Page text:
New Research From Psychological Science

Read about the latest research published in Psychological Science:

The Oxytocin Receptor Gene (OXTR) and Face Recognition

Roeland J. Verhallen, Jenny M. Bosten, Patrick T. Goodbourn, Adam J. Lawrance-Owen,Gary Bargary, and J. D. Mollon

A recent study by Skuse and colleagues found an association between face recognition and a single-nucleotide polymorphism (SNP) of the oxytocin receptor gene (OXTR) called rs237887 in a group of high-functioning children with autism and their first-degree relatives. In that study, Skuse and colleagues used the Warrington Recognition Memory Test for Faces to examine face recognition. However, this test has recently been questioned: Some studies have found that people can perform normally on this test even when internal features of faces are removed. In an examination of this previous finding, the current researchers had participants complete the Mooney Face Test, the Glasgow Face Matching Test, the Cambridge Face Memory Test, and the Composite Face Test and undergo genetic analysis. Face-recognition performance was not found to be related to rs237887 or to additional SNPs within OXTR. This finding indicates that rs237887 is not related to face recognition in healthy participants.

When Far Becomes Near: Perspective Taking Induces Social Remapping of Spatial Relations

Andrea Cavallo, Caterina Ansuini, Francesca Capozzi, Barbara Tversky, and Cristina Becchio

People sometimes spontaneously take the perspective of others, for example, when they are asked to tell another person where an object is located. Two different hypotheses explain how people take the perspective of others: the recomputing hypothesis, which states that people use their own spatial position as a starting point to recompute the location of objects from another’s perspective, and the remapping hypothesis, which states that people fully remap the locations of objects from another’s perspective. To investigate these hypotheses, the researchers had right-handed participants identify the location of an object from their own perspective and from the perspective of a human avatar facing them. Objects located on their right-hand side and closer to them were more quickly identified when reporting from their own perspective, and objects located on their left-hand side (i.e., to the right of the avatar) and farther from them (i.e., closer to the avatar) were more quickly identified when taking the avatar’s perspective, results that support the remapping hypothesis.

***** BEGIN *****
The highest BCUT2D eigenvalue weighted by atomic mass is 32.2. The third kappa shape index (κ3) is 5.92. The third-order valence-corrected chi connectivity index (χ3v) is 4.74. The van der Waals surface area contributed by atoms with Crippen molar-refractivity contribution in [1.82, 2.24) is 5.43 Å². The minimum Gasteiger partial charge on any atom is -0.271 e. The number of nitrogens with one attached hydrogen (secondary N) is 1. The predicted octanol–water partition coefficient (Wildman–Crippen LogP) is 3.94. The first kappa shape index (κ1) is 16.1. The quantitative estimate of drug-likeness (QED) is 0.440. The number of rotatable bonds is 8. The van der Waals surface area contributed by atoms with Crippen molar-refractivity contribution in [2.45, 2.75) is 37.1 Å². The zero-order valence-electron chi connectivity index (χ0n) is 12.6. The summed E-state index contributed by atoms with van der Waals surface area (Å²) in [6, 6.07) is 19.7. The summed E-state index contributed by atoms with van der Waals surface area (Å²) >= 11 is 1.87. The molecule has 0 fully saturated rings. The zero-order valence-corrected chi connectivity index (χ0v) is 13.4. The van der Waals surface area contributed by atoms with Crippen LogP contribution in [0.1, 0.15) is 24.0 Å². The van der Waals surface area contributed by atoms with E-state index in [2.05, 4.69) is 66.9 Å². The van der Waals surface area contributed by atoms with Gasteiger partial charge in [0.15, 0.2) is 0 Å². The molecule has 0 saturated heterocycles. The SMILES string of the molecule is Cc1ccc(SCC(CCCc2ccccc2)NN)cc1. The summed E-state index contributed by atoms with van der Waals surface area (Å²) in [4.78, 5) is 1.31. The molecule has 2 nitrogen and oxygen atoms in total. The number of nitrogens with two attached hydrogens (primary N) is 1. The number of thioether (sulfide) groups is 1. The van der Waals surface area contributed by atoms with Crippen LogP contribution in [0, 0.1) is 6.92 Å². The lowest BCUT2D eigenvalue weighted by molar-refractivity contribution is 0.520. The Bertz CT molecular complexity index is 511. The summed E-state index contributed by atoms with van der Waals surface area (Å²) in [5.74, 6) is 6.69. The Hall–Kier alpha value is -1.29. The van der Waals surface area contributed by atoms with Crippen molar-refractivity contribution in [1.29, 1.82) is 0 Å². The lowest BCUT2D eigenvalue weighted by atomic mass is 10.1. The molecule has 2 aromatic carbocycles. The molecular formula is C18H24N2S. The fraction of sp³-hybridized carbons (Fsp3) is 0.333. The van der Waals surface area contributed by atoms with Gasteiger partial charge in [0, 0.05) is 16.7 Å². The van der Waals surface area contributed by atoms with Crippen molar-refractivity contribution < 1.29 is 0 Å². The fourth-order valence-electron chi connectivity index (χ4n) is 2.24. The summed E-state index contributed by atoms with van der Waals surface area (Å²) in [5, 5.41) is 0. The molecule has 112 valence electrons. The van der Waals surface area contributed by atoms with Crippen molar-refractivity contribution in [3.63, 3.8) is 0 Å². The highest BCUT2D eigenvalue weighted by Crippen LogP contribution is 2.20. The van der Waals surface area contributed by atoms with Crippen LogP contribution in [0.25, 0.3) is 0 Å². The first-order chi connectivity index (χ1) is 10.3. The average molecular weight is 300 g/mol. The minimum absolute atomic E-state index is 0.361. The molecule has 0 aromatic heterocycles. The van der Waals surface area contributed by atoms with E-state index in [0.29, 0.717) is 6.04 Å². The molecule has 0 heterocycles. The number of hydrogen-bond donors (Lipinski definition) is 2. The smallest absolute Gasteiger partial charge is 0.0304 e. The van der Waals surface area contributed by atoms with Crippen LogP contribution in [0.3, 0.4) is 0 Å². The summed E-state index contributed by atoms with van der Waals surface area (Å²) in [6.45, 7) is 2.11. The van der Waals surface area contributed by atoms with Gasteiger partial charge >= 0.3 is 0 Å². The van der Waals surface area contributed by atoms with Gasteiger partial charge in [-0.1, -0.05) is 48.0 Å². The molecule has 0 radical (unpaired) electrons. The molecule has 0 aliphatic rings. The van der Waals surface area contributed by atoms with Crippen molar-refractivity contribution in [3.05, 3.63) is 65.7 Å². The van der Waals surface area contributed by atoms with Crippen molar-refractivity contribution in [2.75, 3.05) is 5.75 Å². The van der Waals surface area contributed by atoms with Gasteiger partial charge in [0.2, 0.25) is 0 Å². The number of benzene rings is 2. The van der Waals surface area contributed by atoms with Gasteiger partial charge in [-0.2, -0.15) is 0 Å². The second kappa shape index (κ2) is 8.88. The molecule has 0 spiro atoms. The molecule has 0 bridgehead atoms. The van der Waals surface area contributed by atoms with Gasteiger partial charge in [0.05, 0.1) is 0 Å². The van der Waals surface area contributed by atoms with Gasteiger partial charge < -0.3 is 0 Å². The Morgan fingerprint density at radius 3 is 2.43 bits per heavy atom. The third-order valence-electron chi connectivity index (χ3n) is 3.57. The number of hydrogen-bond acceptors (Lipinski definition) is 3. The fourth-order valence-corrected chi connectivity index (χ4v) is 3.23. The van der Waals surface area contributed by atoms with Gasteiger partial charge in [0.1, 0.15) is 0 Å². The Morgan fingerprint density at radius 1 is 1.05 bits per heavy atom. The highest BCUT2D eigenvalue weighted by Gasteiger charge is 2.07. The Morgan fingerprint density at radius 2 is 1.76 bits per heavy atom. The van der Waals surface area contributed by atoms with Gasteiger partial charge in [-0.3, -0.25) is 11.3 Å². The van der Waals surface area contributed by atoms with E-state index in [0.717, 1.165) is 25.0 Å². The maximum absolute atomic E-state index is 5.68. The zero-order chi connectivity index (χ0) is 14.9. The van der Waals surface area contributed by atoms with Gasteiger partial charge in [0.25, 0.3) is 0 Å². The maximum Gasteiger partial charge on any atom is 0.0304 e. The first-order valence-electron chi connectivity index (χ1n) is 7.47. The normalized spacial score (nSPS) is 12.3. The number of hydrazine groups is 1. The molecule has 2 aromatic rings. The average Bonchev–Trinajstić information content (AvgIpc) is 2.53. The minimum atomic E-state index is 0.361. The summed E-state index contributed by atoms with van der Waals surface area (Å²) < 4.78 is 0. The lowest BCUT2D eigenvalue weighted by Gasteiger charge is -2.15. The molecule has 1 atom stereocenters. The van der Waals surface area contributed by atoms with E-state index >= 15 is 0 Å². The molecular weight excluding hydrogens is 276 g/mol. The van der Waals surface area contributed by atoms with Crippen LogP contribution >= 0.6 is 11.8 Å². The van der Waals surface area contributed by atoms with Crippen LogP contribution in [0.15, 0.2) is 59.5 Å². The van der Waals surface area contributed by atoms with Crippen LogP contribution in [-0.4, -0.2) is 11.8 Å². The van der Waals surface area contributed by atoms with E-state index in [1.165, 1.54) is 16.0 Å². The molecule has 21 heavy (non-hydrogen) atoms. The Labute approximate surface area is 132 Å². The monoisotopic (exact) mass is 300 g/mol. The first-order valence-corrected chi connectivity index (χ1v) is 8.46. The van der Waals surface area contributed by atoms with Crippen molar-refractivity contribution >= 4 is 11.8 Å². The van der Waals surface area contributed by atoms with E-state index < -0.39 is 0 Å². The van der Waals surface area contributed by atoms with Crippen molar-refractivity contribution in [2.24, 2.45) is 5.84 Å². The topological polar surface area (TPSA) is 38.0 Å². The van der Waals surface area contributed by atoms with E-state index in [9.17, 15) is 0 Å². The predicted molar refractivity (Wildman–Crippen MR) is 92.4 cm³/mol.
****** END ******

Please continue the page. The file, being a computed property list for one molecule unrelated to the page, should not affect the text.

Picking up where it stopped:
APS regularly opens certain online articles for discussion on our website. Effective February 2021, you must be a logged-in APS member to post comments. By posting a comment, you agree to our Community Guidelines and the display of your profile information, including your name and affiliation. Any opinions, findings, conclusions, or recommendations present in article comments are those of the writers and do not necessarily reflect the views of APS or the article’s author. For more information, please see our Community Guidelines.

Please login with your APS account to comment.